Metro riders will have to weather about four more years of intensive track work on the train system, according to the agency's general manager.

That means more delays, waiting and closed stations in what seems like the new normal at Metro.

"In looking at the forecast of work we have to do to just get us back to where we were 10 years ago, it will take us about another four more years of that intense work," Metro General Manager Richard Sarles said Monday on the Kojo Nnamdi radio show on WAMU.

Train operator on leave for opening doors on wrong side

A train operator has been placed on paid leave while Metro investigates why the doors of a Green Line train opened on the wrong side Friday evening, exposing riders to the open track at L'Enfant Plaza.
The train heading to Greenbelt pulled into the station about 7:16 p.m., according to Metro spokesman Philip Stewart. Officials believe the doors were open on the nonplatform side along the entire length of the train for about three seconds.
No one was hurt, but one rider tweeted that another rider almost walked right out the door onto the tracks. The blog Unsuck DC Metro first reported the incident.
"The train operator has been removed from service, and the investigation is ongoing," Stewart said. "Discipline will be assessed based on the investigation findings."
The incident is the latest case of train doors opening on the wrong side or while trains are moving. A Green Line train operator was disciplined after opening the doors over open track in July. And in May, train doors opened twice while a train was moving, due to what Metro said was a mechanical problem. - Kytja Weir

Even once that major rehabilitation work is done, though, riders will see additional track work throughout the system as the agency continues normal upkeep, he said.

Metro riders have already endured several years of scheduled track work delays, with regular riders growing accustomed to the term "single-tracking," for when trains traveling in opposite directions must take turns sharing a single track. Riders also have gotten used to dealing with the unscheduled outages and delays that happen at any hour when trains or tracks break down.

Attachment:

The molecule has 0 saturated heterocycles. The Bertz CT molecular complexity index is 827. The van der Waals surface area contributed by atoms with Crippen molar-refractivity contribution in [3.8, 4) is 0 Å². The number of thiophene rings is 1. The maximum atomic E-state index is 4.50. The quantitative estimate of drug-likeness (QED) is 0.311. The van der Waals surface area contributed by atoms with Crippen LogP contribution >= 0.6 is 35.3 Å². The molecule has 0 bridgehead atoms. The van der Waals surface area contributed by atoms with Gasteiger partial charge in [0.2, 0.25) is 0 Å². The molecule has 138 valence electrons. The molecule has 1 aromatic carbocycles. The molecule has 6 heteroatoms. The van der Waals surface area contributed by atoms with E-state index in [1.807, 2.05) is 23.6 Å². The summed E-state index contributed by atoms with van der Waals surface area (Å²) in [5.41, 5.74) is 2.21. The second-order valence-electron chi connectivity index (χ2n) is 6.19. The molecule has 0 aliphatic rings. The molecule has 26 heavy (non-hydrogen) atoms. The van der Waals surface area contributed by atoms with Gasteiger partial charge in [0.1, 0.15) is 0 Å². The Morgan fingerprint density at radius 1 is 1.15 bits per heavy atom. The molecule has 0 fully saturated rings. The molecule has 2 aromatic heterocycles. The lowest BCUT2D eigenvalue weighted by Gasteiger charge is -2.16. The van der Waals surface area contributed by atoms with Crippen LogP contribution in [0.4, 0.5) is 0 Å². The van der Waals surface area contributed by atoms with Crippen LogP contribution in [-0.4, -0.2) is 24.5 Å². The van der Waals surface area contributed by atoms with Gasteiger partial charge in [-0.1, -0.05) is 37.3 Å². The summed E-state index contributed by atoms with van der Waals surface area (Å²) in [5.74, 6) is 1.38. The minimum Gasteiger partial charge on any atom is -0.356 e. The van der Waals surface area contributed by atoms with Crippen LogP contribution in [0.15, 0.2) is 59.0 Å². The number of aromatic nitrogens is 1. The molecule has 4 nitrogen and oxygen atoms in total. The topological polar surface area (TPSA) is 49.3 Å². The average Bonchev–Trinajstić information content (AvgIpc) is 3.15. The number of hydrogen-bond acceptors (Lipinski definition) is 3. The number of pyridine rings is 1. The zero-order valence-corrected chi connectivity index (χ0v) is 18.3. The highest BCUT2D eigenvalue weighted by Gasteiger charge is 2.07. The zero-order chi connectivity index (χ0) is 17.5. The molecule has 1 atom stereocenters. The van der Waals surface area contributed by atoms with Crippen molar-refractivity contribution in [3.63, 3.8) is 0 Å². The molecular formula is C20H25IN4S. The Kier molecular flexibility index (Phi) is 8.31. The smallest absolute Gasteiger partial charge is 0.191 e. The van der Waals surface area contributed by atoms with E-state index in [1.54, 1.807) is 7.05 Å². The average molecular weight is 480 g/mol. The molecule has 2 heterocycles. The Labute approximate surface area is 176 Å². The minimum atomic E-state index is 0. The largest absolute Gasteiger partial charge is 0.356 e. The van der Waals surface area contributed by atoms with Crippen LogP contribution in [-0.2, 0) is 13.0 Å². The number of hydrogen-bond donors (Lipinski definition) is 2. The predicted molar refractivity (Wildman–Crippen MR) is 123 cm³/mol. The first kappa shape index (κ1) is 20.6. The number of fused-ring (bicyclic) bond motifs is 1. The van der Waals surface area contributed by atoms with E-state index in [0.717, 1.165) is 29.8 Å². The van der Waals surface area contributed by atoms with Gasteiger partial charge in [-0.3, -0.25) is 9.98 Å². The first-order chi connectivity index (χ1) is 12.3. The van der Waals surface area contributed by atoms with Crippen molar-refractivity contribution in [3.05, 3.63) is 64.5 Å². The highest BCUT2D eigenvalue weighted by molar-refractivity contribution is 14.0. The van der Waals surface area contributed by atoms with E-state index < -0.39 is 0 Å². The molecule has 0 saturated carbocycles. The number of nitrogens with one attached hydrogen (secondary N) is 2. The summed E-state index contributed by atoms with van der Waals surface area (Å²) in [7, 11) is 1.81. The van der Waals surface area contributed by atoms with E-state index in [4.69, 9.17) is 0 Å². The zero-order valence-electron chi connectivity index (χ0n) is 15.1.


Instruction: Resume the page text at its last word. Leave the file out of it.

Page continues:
The 36-year-old rail system has an extensive backlog of work after not properly investing in the rail system, Sarles said.

Metro has done maintenance work during nonrush hours for years. But it used to do much of its planned work overnight, in the hours between system closure and reopening at 5 a.m. Then Metro started the projects earlier in the evenings. It also moved from using the occasional three-day holiday weekend to using more holiday weekends in 2010, and then it started using regular weekends.

By July 2011, Metro created a calendar of track work covering nearly every weekend. Midday weekday hours and evening hours became normal times for trains to share a single track.

Earlier this month, Metro released a schedule running through June for when and where track work will occur. But Sarles added Monday that the work will continue on that pace throughout the year. He noted that the agency has eliminated its midday weekday track work, though.

Metrorail's ridership has suffered, especially during weekends, in recent months. But the agency has been hesitant to blame weekend track work for driving away riders, saying instead that a loss in federal transit benefits coupled with the fare hikes that occurred in July were pinching riders' pocketbooks.

Riders have complained that weekend delays make getting in the car -- or using another option -- much more appealing than taking a train. And Metro board member Tom Downs called on the agency last week to evaluate whether the work is deterring people from riding the system.